Owkin launches its AI medical research network, Companion Mx releases its first product, and more digital health news briefs

Also: Doximity updates its physician social network app; Apple announces $1 billion campus in Austin, Texas.
By Dave Muoio and Laura Lovett
04:05 pm

Owkin, the predictive analytics startup backed by Alphabet’s GV, has announced the launch of its AI-powered medical research network. Comprised of 30 US and EU hospitals and research institutions, the Owkin Loop Network looks to help researchers train their predictive health models on a greater scale of real-world data, as well as share any insights gained between participating researchers and organizations.

“Access to patient data is critical for improving medical research,” Dr. Thomas Clozel co-founder and CEO of Owkin, said in a statement. “But researchers can’t share sensitive patient data, relegating knowledge to a tiny group of researchers at each hospital. We founded Owkin to change this, to efficiently and intelligently transform hospital-level clinical data into predictive models to advance medical research all over the world. If we can transform the world’s clinical data into broadly accessible research knowledge, we believe we can fundamentally advance medical research and have an incredibly powerful impact in solving the most important medical challenges.”

Doximity, a self-described social network for doctors, is releasing an updated version of its app. Key features of the new version highlighted by the company include a smoother and faster newsfeed, easier access to embedded tools like Doximity Dialer and Dox Fax, “quick search” icons and other tools that allow clinicians to use their mobile devices to contact patients without sacrificing their privacy.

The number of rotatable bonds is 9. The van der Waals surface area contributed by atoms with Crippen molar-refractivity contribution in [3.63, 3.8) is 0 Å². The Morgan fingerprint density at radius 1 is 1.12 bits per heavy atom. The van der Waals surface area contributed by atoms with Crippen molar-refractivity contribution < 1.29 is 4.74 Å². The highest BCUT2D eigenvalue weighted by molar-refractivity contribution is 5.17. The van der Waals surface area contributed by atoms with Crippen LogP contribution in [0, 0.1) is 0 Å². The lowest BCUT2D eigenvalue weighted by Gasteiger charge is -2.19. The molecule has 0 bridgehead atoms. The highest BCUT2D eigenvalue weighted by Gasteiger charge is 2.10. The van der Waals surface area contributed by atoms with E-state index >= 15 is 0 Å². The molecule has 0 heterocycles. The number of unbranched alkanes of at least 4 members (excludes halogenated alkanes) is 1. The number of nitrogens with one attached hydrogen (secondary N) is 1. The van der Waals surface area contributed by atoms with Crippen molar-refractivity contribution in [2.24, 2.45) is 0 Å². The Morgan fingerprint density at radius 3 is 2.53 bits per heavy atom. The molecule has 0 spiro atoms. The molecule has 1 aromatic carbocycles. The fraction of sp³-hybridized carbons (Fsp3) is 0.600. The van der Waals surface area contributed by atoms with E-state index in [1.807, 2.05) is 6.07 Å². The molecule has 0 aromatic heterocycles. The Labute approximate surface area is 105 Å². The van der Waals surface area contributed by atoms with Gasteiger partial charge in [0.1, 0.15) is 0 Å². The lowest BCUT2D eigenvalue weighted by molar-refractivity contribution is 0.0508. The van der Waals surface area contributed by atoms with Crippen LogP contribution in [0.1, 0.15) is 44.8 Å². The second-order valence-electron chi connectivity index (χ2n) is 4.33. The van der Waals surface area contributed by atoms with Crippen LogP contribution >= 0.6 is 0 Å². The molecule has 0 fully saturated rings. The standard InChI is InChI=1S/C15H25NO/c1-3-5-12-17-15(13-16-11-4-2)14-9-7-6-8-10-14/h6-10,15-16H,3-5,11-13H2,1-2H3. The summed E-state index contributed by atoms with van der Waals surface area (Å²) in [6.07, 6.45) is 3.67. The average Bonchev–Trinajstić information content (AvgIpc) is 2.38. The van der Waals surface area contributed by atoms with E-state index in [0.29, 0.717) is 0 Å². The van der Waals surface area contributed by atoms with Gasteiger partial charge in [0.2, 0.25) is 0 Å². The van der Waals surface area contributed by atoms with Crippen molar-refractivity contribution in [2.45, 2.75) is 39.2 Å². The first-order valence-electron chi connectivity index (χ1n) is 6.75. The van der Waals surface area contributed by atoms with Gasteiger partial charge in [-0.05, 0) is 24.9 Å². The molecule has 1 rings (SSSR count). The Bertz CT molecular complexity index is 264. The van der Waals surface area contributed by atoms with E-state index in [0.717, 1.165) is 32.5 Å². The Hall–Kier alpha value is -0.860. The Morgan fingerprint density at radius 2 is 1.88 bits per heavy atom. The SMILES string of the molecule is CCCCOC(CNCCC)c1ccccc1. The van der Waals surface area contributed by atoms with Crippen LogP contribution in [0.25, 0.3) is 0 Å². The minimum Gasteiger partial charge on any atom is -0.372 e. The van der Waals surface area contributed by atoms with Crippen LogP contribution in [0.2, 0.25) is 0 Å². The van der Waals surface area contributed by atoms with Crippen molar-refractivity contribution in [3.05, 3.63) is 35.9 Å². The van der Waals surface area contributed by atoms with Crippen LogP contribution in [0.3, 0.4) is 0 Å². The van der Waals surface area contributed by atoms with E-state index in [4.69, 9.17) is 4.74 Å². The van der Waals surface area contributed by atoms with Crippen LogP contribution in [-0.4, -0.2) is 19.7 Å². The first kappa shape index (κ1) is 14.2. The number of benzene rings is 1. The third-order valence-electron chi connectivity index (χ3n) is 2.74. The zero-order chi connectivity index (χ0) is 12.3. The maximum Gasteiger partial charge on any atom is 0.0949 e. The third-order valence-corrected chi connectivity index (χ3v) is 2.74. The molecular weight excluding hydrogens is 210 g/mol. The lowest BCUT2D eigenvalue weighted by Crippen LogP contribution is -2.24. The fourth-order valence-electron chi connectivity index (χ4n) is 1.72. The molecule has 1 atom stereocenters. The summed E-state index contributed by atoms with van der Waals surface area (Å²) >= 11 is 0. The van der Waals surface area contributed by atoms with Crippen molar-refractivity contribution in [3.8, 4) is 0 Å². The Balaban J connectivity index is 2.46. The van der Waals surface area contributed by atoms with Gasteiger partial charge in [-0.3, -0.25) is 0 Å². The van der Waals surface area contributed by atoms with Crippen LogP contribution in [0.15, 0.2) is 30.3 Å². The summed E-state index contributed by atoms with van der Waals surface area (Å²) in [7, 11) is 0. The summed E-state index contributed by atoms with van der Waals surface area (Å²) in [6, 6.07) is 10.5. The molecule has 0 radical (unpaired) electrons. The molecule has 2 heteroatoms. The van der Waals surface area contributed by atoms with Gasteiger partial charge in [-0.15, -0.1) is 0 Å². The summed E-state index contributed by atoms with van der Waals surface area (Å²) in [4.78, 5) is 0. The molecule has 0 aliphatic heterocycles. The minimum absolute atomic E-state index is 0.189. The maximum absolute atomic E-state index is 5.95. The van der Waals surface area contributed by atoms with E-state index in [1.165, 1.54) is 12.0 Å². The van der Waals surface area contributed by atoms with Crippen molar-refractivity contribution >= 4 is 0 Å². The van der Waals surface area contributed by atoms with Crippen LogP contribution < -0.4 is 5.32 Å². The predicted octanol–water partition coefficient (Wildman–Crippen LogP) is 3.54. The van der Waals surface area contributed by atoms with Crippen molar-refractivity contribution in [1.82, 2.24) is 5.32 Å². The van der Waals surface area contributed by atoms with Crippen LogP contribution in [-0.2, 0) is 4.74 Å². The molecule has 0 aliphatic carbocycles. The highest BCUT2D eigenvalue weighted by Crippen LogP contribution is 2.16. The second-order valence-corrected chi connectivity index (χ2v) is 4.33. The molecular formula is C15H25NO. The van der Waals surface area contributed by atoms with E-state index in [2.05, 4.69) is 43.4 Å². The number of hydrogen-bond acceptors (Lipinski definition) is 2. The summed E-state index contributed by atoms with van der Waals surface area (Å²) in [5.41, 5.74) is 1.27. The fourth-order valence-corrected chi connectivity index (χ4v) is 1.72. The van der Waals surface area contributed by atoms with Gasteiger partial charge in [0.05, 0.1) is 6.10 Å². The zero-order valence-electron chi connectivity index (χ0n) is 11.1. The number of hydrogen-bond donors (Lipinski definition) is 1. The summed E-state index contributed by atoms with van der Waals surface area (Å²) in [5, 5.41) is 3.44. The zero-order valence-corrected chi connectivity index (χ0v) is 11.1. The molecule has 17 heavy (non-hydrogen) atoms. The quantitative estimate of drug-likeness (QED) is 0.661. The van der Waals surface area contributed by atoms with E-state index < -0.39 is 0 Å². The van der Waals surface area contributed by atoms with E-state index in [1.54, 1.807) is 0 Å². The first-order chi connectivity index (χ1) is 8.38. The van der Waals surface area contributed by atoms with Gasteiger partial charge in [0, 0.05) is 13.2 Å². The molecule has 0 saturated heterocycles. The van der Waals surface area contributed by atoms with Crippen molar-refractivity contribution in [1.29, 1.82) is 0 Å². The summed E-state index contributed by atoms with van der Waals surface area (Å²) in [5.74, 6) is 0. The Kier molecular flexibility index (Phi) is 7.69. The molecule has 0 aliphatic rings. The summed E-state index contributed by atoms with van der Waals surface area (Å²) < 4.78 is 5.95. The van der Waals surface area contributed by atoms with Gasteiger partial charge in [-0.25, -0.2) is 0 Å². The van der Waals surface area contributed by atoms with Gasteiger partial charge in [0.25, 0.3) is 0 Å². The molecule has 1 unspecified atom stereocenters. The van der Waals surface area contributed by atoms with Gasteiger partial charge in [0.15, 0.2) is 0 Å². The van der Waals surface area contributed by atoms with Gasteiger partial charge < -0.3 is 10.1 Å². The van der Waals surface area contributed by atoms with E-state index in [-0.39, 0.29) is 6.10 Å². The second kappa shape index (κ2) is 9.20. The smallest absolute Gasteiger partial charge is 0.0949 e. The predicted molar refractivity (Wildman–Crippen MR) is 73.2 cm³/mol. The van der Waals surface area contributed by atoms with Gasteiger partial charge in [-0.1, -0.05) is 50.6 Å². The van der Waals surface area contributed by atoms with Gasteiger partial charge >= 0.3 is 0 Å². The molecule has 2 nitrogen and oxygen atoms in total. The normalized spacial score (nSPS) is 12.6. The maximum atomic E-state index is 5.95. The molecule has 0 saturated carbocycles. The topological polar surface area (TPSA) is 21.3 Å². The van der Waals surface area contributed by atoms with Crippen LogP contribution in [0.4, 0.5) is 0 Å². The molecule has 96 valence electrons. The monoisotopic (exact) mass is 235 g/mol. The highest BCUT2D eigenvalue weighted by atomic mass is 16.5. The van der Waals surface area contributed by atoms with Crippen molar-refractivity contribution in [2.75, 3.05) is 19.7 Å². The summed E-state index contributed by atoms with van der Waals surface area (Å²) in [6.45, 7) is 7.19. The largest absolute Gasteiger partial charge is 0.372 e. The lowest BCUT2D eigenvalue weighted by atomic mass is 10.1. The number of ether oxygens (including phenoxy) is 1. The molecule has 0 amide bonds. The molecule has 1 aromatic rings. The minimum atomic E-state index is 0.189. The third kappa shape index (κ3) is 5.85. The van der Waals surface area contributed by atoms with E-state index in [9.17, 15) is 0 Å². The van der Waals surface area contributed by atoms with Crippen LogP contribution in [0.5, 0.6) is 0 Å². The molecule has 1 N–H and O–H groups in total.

This morning Cogito-spinout Companion Mx announced a new mobile monitoring system, marking the company’s first product launch. The system, called Companion, will be able to capture a patient’s behavioral data from their phone and analyze it to create a measure of mental health. According to the startup, patients will be able to talk into their phone and capture aspects of their daily life.

“We have been fortunate to mature under an established leader in using artificial intelligence and voice features, developed with some of the brightest minds in healthcare and technology,” Sub Datta, CEO of CompanionMx, said in a statement. “As we continue to build this digital vital sign for mental health, we are committed to improving the lives of patients through data-driven insights and proactive care plans.”

Apple has announced that it plans to invest $1 billion in building a new campus in Austin, Texas. It will also expand into Seattle, San Diego and Culver City; as well as grow in cities where it already has sites including Pittsburgh, New York and Boulder, Colorado.

While the announcement didn’t mention health initiatives specifically, Apple has been steadily increasing its foothold in the space. Its moves have included the launch of the Apple Health records and two FDA clearances—one for an atrial fibrillation-detecting algorithm and a second for an ECG that will be built into the company's Series 4 Apple Watch.

A low-cost smartphone-based device developed by researchers at the Brigham and Women’s Hospital was able to predict ovulation with 99 percent accuracy, according to a small study published by the Royal Society of Chemistry’s Lab on a Chip. The study included six healthy women from ages 20 to 22 who had a history of normal menstrual cycles, did not consume tobacco and alcohol and did not use hormonal contraceptions during the study period. The technology employs artificial intelligence and requires a small sample of saliva from the user. The device can detect fern patterns from saliva that is dried on a micro fluid device.


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